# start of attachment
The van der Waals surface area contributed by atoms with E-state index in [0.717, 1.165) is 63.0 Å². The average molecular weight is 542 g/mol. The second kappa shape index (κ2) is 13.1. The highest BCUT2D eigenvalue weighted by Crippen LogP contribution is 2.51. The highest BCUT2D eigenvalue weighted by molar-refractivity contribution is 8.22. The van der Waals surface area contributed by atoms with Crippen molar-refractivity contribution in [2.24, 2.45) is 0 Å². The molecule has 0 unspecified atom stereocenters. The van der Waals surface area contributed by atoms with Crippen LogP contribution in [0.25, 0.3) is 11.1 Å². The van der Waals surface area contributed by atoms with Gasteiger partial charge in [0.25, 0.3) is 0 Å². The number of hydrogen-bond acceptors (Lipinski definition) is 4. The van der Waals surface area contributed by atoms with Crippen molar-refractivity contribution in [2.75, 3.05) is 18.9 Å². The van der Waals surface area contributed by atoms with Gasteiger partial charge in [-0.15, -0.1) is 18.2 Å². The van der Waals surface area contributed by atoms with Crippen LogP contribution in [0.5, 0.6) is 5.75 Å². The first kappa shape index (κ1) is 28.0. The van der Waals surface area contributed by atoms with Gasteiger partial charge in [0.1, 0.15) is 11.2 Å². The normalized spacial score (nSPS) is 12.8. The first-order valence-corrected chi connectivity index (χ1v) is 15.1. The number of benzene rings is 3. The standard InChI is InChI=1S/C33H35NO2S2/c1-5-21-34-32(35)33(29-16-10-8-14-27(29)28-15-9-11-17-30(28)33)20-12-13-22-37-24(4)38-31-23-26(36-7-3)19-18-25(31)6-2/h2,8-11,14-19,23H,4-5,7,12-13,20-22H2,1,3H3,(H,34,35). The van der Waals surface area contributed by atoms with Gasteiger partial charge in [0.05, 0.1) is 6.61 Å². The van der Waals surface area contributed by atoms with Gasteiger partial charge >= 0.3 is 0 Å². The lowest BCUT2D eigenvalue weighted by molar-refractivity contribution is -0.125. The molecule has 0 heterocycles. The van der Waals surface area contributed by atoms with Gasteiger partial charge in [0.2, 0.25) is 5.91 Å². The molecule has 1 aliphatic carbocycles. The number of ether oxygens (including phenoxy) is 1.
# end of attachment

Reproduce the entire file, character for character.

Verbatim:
The van der Waals surface area contributed by atoms with E-state index in [0.717, 1.165) is 63.0 Å². The average molecular weight is 542 g/mol. The second kappa shape index (κ2) is 13.1. The highest BCUT2D eigenvalue weighted by Crippen LogP contribution is 2.51. The highest BCUT2D eigenvalue weighted by molar-refractivity contribution is 8.22. The van der Waals surface area contributed by atoms with Crippen molar-refractivity contribution in [2.24, 2.45) is 0 Å². The molecule has 0 unspecified atom stereocenters. The van der Waals surface area contributed by atoms with Crippen LogP contribution in [0.25, 0.3) is 11.1 Å². The van der Waals surface area contributed by atoms with Gasteiger partial charge in [0.25, 0.3) is 0 Å². The number of hydrogen-bond acceptors (Lipinski definition) is 4. The van der Waals surface area contributed by atoms with Crippen molar-refractivity contribution in [2.75, 3.05) is 18.9 Å². The van der Waals surface area contributed by atoms with Gasteiger partial charge in [-0.15, -0.1) is 18.2 Å². The van der Waals surface area contributed by atoms with Crippen LogP contribution in [0.5, 0.6) is 5.75 Å². The first kappa shape index (κ1) is 28.0. The van der Waals surface area contributed by atoms with Gasteiger partial charge in [0.1, 0.15) is 11.2 Å². The normalized spacial score (nSPS) is 12.8. The first-order valence-corrected chi connectivity index (χ1v) is 15.1. The number of benzene rings is 3. The standard InChI is InChI=1S/C33H35NO2S2/c1-5-21-34-32(35)33(29-16-10-8-14-27(29)28-15-9-11-17-30(28)33)20-12-13-22-37-24(4)38-31-23-26(36-7-3)19-18-25(31)6-2/h2,8-11,14-19,23H,4-5,7,12-13,20-22H2,1,3H3,(H,34,35). The van der Waals surface area contributed by atoms with Gasteiger partial charge in [0.05, 0.1) is 6.61 Å². The van der Waals surface area contributed by atoms with Gasteiger partial charge >= 0.3 is 0 Å². The lowest BCUT2D eigenvalue weighted by molar-refractivity contribution is -0.125. The molecule has 0 heterocycles. The van der Waals surface area contributed by atoms with Gasteiger partial charge in [0.2, 0.25) is 5.91 Å². The molecule has 1 aliphatic carbocycles. The number of ether oxygens (including phenoxy) is 1.